Biological monitoring

Assessing plant potential for biological monitoring of polluted waters and sediments

Elodea
Elodea nuttalli an aquatic macrophyte
Description : Metal contamination in surface water remains of concern in many industrialized countries, despite considerable efforts and investments in wastewater treatment and in prevention of emissions. There is therefore great interest in finding efficient environmental monitoring methods. Analytical testing of chemical pollutants is time-consuming and expensive. Furthermore, measuring concentra -
tions of pollutants in water and sediments alone does not provide information on the potential impact of pollution on resident organisms. There is, thus, an ever increasing interest in using indirect monitoring methods such as analysis of organisms that are bioaccumulators. Hitherto, research on the transport of metals has essentially been carried out on terrestrial plants. It is generally assumed that other organisms transport metals by the same mechanisms. Nevertheless, comparison, for example with algae or moss, reveals the existence of different uptake mechanisms. Although the aquatic ecosystems are a major vehicle for heavy metal contamination, little information is available about metals fate on aquatic plants. In spite of the significant morphological differences, to our knowledge nobody has tried to elucidate if aquatic plants uptake and tolerance mechanisms are indeed similar to terrestrial plants. Nowadays, a lack of understanding of the basic physiological, biochemical, and molecular mechanisms involved in heavy metal accumulation in aquatic plants prevents to correctly evaluate their influence on metal fluxes in aquatic environment. An understanding of these processes is fundamental not only to understanding the fate of chemicals once they have entered the aquatic systems but also to the adequate managing of aquatic environment. The proposed program will contribute to improve our understanding of bioaccumulation and toxic effects of metals in aquatic plants. In addition, these approaches should provide sound knowledge for future use of aquatic plants for biological monitoring of aquatic environment.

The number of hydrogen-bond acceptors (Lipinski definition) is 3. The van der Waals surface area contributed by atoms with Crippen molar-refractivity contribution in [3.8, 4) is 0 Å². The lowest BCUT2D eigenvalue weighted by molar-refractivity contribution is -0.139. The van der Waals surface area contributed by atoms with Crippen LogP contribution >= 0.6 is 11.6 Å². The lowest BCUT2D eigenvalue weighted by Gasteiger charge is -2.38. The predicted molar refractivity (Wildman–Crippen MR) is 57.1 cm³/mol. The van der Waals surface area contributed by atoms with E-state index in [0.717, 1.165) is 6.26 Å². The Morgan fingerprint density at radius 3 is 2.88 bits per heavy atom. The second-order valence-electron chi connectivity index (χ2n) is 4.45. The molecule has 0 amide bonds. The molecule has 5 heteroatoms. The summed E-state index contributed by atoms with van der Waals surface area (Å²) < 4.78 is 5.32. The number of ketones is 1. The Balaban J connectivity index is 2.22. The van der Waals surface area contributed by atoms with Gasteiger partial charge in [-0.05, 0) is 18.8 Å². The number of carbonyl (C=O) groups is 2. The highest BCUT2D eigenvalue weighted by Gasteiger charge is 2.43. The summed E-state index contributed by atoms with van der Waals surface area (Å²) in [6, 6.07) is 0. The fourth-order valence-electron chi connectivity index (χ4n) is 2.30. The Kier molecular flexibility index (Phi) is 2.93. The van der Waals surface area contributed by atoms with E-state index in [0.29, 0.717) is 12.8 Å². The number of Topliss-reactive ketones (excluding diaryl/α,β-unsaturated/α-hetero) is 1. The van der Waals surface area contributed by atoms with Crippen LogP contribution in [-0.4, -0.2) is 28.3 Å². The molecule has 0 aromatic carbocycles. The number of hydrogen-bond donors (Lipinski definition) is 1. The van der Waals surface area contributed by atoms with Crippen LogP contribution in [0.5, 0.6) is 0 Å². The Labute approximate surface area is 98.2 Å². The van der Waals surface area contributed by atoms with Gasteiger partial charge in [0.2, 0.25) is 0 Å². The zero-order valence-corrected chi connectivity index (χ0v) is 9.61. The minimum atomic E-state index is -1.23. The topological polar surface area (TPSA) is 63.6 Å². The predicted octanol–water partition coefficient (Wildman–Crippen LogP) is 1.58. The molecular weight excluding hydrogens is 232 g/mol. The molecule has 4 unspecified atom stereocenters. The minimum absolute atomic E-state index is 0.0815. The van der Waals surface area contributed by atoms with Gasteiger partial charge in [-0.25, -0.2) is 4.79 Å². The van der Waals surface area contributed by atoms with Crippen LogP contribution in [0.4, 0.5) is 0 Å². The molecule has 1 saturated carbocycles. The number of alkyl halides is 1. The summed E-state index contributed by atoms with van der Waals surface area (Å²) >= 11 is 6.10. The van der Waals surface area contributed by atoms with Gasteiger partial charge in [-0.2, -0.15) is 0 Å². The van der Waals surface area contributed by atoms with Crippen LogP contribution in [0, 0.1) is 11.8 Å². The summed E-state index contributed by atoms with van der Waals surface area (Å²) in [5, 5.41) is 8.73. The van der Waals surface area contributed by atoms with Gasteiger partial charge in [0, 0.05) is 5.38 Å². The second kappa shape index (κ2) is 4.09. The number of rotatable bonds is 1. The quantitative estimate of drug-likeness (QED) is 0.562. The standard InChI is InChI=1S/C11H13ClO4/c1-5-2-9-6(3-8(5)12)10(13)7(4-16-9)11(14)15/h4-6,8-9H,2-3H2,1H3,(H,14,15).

Collaborations : Prof. Pierre Goloubinoff (Unil), Prof. Enrico Martinoia (UniZh), Prof. Reto Strasser (UniGe), Dr Jenny Renaut (Luxembourg), Dr Didier Schaefer (UniNe).

Supervisor and colleagues directly involved : Dr Claudia Cosio

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